The whole look of Buffalo is the stance and mix of clothes from different cultures. The most iconic look that Petri and Morgan championed is the USAF MA1 flight jacket in black nylon and aviator sunglasses. Every guy had one at the time, either from a designer, from a surplus store or made by the manufacturer Schott. Nearly every fashion aware guy around the world wore a version of this jacket and it still looks relevant today.

The look that Buffalo created still influences fashion pages today and can be seen on the backs of hip young things on the high street.

He was a very respected, kind man and no-one had a bad word to say about him. He always kept a distance from the bitchiness of the fashion world.

Sadly Ray Petri died of AIDS in London, August 15, 1989 surrounded by his friends.

Book : Buffalo - Ray Petri
Published by Schirmer/Mosel 2000.



GRAHAM FRASER  Queerguru’s Culture, Fashion and Arts Correspondent was once half of the award winning FASHION DESIGNER duo WORKERS FOR FREEDOM. Years spent working in the luxury end of INTERNATIONAL FASHION he now lives with his partner the artist RICHARD NOTT and their two Cavapoos Albert and Raf in a stunning renovated 1950’s house on the edge of the Sussex Downs with distant sea views.

More of London in the Swinging Sixties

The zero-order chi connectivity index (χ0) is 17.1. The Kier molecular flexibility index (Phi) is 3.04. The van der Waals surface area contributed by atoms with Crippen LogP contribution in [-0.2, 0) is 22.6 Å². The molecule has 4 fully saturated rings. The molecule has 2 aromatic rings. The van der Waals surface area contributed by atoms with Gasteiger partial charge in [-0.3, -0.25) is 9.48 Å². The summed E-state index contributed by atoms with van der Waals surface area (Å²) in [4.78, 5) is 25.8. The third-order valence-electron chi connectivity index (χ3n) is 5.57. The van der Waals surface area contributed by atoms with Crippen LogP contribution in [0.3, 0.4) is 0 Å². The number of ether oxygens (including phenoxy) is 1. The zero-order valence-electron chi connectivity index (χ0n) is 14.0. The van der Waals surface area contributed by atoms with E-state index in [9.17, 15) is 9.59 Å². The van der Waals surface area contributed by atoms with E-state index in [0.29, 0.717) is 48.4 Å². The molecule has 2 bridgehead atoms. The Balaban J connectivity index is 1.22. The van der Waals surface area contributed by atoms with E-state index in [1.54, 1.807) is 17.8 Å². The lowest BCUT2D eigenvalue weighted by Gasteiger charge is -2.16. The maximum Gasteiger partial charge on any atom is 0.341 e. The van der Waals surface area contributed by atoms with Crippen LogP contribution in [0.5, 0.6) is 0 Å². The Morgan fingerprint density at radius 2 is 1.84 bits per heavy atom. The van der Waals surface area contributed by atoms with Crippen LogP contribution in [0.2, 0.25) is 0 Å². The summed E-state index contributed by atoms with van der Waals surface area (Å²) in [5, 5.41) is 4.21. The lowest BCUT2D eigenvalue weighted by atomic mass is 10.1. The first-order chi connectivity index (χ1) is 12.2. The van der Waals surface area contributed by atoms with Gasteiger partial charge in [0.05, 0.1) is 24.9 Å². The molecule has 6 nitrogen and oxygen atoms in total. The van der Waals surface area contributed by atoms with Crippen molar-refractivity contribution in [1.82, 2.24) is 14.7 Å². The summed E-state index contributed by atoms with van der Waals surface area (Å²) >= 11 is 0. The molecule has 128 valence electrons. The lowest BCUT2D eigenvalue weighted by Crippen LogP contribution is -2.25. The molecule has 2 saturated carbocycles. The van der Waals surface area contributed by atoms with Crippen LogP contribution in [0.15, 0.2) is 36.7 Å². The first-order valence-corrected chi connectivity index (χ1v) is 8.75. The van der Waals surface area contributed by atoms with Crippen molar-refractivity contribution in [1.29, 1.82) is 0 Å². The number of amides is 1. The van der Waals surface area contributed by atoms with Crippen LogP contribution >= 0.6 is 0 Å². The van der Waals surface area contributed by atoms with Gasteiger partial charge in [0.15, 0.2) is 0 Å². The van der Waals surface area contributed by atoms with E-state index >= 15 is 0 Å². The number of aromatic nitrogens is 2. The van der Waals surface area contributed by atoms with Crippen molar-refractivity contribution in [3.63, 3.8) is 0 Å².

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As a follow-up to Queerguru’s recent review of the Beautiful People: The Boutique in the 1960s Counter Culture Exhibit in London, we were sent this wonderful wee 8-minute video from 1967.

Although this may seem like the distant past before many of you were not even born, the significance and the major global impact of that time greatly affected  and help shape art, music and fashions of today 

The Swinging Sixties was the first-ever youth-driven cultural revolution and it focused on modernity and fun-loving hedonism.  It took place in London where surprisingly even 15 years after WW2 had ended, there was still an element of official rationing in place.  The new youth were desperate to escape the confines and old-fashioned tastes and attitudes of their parents and were very quick to embrace ideas and styles that were the total opposite.

It was all symbolized by The Beatles in music, Mary Quant and Biba in clothes with iconic figureheads such as Twiggy and Jean Shrimpton in style. Plus fashion was no longer ‘a girls thing’ and the most fashionable boys became Mods.

However It wasn’t all about how the new generation looked, it was also about how they thought.  This  was the time for the political activism of the anti-nuclear movement, and sexual liberation which would eventually lead to the decriminalization  of homosexuality in 1969 

The video has no real narrative but is so worth watching as it shows that in London at least the Swinging Sixties affected more than a few.  It was a great class leveler when shop girls wore the same new fashions as debutantes which made it a very rare class leveler.